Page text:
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China unveils ice replica of Chichén Itzá’s famous Kukuklcán Pyramid

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Carlos Rosado van der Gracht
Carlos Rosado van der Gracht
Born in Mérida, Carlos Rosado van der Gracht is a Mexican/Canadian blogger, photographer and adventure expedition leader. He holds degrees in multimedia, philosophy and translation from universities in Mexico, Canada and Norway. Sign up for the Yucatán Roundup, a free newsletter, which delivers the week's top headlines every Monday.
Artists in China have created a replica of the Pyramid of Kukulcán made entirely out of ice.
The replica of Yucatán’s most famous monument was presented at the Harbin International Snow and Ice Festival, which has been held since 1985. Photo: Courtesy of China’s Embassy in Mexico

The replica of Yucatán’s most famous monument was presented at the Harbin International Snow and Ice Festival, which has been held since 1985. Photo: Courtesy of China’s Embassy in Mexico.  Photo: Courtesy of China’s Embassy in Mexico

Artists in China have created a replica of the Pyramid of Kukulcán made entirely out of ice. 

The Embassy of China in Mexico reported that the ice replica is a tribute to Mexico celebrating the 50th anniversary of diplomatic relations between the two nations.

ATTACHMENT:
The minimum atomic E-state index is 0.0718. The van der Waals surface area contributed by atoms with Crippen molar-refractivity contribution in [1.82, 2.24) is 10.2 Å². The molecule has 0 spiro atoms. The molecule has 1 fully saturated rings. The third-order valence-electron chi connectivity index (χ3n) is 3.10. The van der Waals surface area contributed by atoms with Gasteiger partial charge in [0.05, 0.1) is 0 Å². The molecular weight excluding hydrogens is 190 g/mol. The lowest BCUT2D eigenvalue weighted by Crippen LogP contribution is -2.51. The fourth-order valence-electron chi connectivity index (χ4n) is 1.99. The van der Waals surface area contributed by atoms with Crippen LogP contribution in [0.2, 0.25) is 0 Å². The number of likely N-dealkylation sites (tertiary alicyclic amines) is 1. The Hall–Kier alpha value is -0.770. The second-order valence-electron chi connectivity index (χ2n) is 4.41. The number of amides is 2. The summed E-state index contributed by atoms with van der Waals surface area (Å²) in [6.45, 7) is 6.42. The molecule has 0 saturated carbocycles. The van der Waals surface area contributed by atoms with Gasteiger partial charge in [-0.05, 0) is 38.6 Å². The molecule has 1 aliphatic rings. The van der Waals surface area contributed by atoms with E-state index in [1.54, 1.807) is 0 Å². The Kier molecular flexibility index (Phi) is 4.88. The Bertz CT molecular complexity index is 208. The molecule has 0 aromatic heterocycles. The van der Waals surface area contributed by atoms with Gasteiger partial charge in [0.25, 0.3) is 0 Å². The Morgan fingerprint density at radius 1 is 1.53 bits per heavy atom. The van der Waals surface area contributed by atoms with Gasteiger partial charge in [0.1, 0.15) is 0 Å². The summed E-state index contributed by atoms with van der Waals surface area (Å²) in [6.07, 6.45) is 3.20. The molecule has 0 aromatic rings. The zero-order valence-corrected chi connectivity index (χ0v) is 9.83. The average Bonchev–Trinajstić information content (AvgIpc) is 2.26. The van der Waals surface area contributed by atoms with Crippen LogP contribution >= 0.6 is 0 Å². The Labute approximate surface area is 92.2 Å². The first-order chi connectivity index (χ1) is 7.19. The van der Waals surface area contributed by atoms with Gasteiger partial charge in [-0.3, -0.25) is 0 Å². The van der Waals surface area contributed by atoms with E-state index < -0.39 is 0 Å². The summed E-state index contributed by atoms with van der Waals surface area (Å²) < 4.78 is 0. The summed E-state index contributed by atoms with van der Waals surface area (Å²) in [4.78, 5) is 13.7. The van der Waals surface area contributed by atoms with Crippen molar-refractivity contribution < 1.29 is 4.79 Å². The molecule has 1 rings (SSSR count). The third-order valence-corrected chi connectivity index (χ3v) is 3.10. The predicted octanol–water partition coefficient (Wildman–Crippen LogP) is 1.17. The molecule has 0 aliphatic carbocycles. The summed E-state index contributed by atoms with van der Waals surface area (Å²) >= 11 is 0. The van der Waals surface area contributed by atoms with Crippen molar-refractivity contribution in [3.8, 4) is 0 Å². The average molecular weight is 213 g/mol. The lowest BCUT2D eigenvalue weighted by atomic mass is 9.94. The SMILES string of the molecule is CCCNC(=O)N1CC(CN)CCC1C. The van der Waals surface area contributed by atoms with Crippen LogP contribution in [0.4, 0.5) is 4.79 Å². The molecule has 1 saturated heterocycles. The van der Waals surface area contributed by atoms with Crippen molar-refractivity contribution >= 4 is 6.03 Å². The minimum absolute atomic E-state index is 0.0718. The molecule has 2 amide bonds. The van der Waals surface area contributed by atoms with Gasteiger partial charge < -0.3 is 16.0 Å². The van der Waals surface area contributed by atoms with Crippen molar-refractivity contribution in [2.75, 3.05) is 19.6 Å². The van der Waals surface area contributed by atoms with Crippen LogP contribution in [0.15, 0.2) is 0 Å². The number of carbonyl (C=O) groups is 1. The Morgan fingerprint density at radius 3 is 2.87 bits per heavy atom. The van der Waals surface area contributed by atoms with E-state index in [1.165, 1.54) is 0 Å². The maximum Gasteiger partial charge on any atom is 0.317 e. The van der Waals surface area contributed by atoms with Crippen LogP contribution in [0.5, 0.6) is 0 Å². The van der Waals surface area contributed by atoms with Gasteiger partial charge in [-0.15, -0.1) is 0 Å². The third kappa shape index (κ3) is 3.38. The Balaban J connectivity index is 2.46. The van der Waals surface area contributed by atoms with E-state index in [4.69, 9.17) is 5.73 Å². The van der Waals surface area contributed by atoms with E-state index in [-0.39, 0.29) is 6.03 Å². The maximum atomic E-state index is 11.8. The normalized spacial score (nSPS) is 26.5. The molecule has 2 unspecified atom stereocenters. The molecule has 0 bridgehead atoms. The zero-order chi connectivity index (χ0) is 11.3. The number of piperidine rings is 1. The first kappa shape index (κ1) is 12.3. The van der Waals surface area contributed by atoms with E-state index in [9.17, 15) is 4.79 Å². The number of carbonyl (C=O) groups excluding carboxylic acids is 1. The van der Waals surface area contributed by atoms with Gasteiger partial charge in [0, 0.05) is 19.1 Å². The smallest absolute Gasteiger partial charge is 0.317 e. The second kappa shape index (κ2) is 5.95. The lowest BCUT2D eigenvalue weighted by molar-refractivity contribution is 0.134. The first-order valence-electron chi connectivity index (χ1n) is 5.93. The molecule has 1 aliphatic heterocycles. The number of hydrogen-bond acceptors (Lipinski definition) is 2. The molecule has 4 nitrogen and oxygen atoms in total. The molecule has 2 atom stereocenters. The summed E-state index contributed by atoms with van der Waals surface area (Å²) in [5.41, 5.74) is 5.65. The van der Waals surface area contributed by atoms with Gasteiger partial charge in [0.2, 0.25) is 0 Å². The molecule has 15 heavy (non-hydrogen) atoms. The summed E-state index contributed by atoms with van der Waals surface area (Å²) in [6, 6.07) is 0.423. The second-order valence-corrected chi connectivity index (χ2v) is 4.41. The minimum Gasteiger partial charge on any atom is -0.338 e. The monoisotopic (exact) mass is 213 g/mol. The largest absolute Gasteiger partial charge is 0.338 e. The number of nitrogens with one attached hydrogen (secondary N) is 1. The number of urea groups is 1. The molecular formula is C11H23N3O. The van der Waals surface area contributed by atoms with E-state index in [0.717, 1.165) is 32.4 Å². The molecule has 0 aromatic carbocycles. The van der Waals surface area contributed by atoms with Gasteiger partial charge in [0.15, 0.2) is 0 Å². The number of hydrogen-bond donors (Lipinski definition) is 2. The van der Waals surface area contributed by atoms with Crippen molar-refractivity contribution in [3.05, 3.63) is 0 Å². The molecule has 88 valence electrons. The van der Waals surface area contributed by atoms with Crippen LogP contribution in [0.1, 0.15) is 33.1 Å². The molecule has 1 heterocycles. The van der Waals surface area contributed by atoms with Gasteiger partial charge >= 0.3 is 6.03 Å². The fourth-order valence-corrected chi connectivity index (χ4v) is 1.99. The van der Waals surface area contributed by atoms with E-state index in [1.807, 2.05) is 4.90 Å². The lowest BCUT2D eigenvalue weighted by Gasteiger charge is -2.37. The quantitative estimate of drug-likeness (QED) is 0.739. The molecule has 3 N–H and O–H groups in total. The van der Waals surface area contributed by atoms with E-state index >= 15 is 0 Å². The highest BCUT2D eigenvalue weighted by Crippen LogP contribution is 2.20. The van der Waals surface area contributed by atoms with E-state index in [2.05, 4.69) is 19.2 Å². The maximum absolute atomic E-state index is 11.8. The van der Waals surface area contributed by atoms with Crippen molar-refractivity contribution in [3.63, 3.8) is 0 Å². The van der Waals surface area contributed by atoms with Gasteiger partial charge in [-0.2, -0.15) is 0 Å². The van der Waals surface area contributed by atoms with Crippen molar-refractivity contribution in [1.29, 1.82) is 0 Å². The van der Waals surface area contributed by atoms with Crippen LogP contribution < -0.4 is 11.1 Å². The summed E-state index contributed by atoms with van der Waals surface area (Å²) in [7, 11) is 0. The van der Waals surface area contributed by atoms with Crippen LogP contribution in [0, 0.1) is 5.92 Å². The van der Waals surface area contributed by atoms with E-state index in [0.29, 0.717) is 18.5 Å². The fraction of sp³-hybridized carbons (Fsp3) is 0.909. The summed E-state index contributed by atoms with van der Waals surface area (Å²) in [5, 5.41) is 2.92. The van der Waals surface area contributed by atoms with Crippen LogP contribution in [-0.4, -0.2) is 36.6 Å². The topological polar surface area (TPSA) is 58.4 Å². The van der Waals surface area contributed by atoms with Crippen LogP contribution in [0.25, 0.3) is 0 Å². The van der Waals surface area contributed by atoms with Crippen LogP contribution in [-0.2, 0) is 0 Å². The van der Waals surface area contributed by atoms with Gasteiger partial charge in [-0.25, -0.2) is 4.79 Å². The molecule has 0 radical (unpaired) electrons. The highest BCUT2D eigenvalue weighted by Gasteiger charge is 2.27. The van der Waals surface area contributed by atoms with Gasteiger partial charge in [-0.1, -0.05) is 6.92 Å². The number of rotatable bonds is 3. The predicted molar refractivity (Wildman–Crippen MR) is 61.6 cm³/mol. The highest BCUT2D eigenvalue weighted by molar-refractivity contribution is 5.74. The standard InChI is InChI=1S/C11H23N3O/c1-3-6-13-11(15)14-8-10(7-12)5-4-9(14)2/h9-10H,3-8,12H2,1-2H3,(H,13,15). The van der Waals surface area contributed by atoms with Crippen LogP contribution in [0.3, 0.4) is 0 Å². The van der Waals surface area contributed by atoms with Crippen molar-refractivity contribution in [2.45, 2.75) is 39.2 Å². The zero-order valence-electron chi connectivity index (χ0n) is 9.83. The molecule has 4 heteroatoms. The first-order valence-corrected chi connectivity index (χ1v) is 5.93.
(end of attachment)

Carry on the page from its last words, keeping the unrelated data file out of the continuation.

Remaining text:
The ice sculpture was presented during the Harbin International Snow and Ice Sculpture Festival, celebrated in China’s northeast.

“The sculpture of our beloved pyramid is extremely fitting to celebrate this momentous occasion,” said Yucatán Gov. Mauricio Vila Dosal.

Tweet by China’s Embassy in Mexico City. 

The festival is the largest of its kind in the world and draws millions of visitors every year. 

Earlier: A new way of looking at Yucatán’s famed Chichén Itzá

Before the breakout of the COVID-19 pandemic, the 2019 edition saw 120,000 cubic meters of ice and 111,000 cubic meters of snow.

The icy artworks are created yearly by thousands of artists in temperatures as low as -35C / -31F using swing saws, chisels, and ice picks.

The Pyramid of Kukulcán, also known as El Castillo, is a Mesoamerican step-pyramid standing 30 meters tall. As its name suggests, the pyramid was dedicated to the cult of the feathered serpent deity known as Kukulcán — who was closely related to Quetzalcoatl, a similar divine figure worshiped in central Mexico by peoples including the Aztec.

By the time Chichén Itzá reached the height of its power in the 11th or 12th century, it was one of the most diverse cities in all of Mesoamerica. The ancient metropolis attracted migrants and merchants from across the region — a fact that is reflected in the city’s diverse architecture.

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